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The AAPG/Datapages Combined Publications Database

AAPG Bulletin


Volume: 65 (1981)

Issue: 3. (March)

First Page: 567

Last Page: 567

Title: Exploration Guides for Uranium in Volcanic Environments: ABSTRACT

Author(s): Raymond C. Pilcher

Article Type: Meeting abstract


Exploration for volcanogenic uranium deposits in the United States is a relatively new endeavor, but it is not new in other countries in the world. The Soviet Union, Italy, Yugoslavia, Canada, Brazil, and Mexico have substantial reserves in volcanic host environments. Few volcanogenic uranium deposits have been discovered in the United States, but they may be indicators of larger, more favorable environments.

Volcanogenic systems that evolve from mantle-derived, hydrous, alkaline, magmas that can be enriched in Li, Be, Mo, and Hg, are most likely to develop favorable host environments. Rocks that develop in these host environments exhibit regional enrichment of uranium and thorium. The tectonic settings of these systems are extensional and are related to rift systems and transverse zones in the Basin and Range province of the western United States.

Uranium mineralization processes active in the volcanogenic system produce deposits in both high-temperature and low-temperature regimes. High-temperature deposits form from pneumatolytic, magmatic-hydrothermal, and meteoric-hydrothermal processes; the deposits may be fumaroles, breccia pipes, brecciated margins of intrusives, fractured and porous country rock, and porous zones along ash-flow contacts.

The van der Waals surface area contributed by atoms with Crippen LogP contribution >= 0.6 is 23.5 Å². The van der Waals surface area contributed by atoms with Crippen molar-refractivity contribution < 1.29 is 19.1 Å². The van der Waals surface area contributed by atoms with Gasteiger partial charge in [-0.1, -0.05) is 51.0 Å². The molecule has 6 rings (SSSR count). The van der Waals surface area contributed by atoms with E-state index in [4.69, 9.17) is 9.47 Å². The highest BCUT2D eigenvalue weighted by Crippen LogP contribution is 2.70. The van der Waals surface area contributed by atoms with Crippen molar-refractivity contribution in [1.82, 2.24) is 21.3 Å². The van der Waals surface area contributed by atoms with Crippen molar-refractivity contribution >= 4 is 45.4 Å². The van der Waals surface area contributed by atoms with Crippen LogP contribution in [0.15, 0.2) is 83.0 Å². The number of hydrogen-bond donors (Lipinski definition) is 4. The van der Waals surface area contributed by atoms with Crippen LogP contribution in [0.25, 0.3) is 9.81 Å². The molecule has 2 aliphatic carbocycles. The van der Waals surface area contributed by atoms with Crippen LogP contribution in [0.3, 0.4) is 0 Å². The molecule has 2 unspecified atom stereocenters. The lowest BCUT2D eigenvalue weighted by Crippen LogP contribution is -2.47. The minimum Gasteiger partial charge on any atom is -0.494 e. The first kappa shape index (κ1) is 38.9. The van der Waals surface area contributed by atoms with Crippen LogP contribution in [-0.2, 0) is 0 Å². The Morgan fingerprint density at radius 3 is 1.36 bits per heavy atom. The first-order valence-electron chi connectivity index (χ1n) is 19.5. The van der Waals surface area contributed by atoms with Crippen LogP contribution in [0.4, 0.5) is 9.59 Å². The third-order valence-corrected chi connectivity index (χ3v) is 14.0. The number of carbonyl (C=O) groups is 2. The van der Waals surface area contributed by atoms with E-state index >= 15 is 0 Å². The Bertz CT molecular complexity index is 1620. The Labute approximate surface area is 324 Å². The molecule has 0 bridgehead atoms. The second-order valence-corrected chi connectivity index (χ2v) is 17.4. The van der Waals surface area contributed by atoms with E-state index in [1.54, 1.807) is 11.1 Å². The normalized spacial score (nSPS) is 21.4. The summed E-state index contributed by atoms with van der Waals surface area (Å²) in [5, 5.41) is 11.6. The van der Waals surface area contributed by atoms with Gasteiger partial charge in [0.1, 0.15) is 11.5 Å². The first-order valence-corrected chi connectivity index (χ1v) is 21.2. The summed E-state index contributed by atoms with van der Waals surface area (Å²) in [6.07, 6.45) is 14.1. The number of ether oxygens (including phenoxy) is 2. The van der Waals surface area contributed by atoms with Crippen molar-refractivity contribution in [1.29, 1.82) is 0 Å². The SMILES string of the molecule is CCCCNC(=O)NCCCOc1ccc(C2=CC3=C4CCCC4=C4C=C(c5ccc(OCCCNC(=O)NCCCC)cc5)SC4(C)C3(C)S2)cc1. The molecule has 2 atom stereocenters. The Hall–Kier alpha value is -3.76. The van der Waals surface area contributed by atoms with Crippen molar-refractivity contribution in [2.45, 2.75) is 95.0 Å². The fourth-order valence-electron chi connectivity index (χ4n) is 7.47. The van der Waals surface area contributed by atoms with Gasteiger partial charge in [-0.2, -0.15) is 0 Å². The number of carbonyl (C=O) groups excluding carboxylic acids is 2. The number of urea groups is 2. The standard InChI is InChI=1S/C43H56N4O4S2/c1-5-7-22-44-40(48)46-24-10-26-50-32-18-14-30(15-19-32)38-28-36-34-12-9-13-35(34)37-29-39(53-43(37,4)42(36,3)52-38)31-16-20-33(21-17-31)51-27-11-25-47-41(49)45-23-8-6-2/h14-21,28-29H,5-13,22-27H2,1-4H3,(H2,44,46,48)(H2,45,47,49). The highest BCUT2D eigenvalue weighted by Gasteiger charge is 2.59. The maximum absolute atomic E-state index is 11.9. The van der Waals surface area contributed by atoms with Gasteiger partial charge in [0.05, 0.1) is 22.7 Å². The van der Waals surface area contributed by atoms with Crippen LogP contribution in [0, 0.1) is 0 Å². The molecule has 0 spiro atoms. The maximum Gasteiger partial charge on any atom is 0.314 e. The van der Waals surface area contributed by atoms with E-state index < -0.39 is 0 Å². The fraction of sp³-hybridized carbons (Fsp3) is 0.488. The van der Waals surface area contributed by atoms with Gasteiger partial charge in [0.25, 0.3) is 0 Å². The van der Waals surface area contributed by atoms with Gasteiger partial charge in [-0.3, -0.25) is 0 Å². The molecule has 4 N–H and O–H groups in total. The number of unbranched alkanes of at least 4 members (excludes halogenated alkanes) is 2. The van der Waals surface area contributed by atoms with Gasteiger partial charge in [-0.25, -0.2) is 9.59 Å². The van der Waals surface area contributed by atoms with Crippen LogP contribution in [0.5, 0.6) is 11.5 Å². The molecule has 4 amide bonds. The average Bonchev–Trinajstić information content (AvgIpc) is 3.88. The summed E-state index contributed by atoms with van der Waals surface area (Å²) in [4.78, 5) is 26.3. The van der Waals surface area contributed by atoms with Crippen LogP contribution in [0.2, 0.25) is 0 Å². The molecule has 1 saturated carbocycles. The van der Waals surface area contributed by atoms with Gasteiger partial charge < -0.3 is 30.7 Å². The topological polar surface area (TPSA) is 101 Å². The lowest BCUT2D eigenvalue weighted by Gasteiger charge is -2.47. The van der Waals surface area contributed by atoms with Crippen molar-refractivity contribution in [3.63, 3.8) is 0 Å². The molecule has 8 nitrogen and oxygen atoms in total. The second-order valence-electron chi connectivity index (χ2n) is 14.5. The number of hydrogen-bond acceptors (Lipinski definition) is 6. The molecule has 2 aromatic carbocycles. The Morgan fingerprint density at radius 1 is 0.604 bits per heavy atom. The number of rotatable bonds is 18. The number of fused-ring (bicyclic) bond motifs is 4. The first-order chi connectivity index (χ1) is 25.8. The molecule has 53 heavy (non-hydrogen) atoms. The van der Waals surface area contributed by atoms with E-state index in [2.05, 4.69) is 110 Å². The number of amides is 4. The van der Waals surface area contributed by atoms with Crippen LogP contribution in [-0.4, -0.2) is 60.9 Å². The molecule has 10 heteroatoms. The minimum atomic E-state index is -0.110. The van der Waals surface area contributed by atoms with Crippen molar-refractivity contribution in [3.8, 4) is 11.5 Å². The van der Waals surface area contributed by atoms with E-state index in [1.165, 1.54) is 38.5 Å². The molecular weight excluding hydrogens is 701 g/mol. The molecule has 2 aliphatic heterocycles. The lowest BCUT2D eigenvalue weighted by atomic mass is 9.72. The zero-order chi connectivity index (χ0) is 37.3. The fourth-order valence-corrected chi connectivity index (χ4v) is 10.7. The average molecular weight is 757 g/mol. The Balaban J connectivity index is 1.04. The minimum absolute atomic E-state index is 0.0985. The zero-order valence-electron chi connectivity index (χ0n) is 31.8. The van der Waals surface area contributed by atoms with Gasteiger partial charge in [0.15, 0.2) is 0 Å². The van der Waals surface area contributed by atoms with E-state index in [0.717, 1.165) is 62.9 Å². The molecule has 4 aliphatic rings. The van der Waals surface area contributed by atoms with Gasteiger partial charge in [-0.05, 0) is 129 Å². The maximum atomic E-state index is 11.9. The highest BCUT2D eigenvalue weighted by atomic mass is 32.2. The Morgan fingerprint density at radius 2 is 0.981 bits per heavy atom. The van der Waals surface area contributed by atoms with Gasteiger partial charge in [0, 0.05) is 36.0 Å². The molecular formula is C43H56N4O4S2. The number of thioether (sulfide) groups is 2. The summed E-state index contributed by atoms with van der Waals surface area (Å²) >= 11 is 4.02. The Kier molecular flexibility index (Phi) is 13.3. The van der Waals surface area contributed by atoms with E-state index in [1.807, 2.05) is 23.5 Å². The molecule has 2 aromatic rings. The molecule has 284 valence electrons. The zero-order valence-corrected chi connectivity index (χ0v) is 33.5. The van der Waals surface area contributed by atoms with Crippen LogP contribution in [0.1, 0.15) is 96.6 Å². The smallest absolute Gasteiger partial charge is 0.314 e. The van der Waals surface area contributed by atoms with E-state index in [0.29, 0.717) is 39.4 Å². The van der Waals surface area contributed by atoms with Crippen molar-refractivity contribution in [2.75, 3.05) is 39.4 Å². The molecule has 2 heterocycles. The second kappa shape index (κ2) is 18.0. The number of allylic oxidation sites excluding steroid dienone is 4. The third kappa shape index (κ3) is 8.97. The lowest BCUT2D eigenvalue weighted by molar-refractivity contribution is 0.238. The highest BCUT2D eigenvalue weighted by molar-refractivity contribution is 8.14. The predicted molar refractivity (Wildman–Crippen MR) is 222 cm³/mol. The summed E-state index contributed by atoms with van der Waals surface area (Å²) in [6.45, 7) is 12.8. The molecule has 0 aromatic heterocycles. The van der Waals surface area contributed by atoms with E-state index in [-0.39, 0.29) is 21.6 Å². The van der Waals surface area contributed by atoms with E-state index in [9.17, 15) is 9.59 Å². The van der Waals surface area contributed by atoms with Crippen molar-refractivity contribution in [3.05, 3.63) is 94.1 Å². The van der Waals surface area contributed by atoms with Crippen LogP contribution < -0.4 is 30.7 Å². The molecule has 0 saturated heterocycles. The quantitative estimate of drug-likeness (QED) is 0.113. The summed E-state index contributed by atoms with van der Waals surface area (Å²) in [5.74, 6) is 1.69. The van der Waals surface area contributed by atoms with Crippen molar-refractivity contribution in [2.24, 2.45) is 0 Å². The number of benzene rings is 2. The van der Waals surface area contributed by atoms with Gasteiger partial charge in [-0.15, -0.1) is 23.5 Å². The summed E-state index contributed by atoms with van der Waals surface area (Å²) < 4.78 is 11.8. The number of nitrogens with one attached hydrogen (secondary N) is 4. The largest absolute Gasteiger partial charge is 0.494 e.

Diagenetic and reduction-oxidation processes work in conjunction to form low-temperature deposits, commonly in sedimentary environments where oxidizing ground-water flow can introduce labile uranium into reducing environments.

Sierra Pena Blanca, Chihuahua, Mexico, is a preserved part of an alkaline volcanic complex that formed in a rift system active in late Eocene through early Oligocene time. Although detailed mapping is still underway, the number of uranium and thorium enriched alkaline and peralkaline ash-flows suggests several eruptive centers nearby. Enrichment of other metals in these ash-flow sheets suggests regional enrichment of lithophilic elements. Sierra Pena Blanca has pneumatolytic uranium deposits in fumarolic ash flows, magmatic and meteoric hydrothermal deposits in interbedded ash flows and invaded country rock, and low-temperature deposits forming in closed basins adjacent to the volcanic complex.

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Copyright 1997 American Association of Petroleum Geologists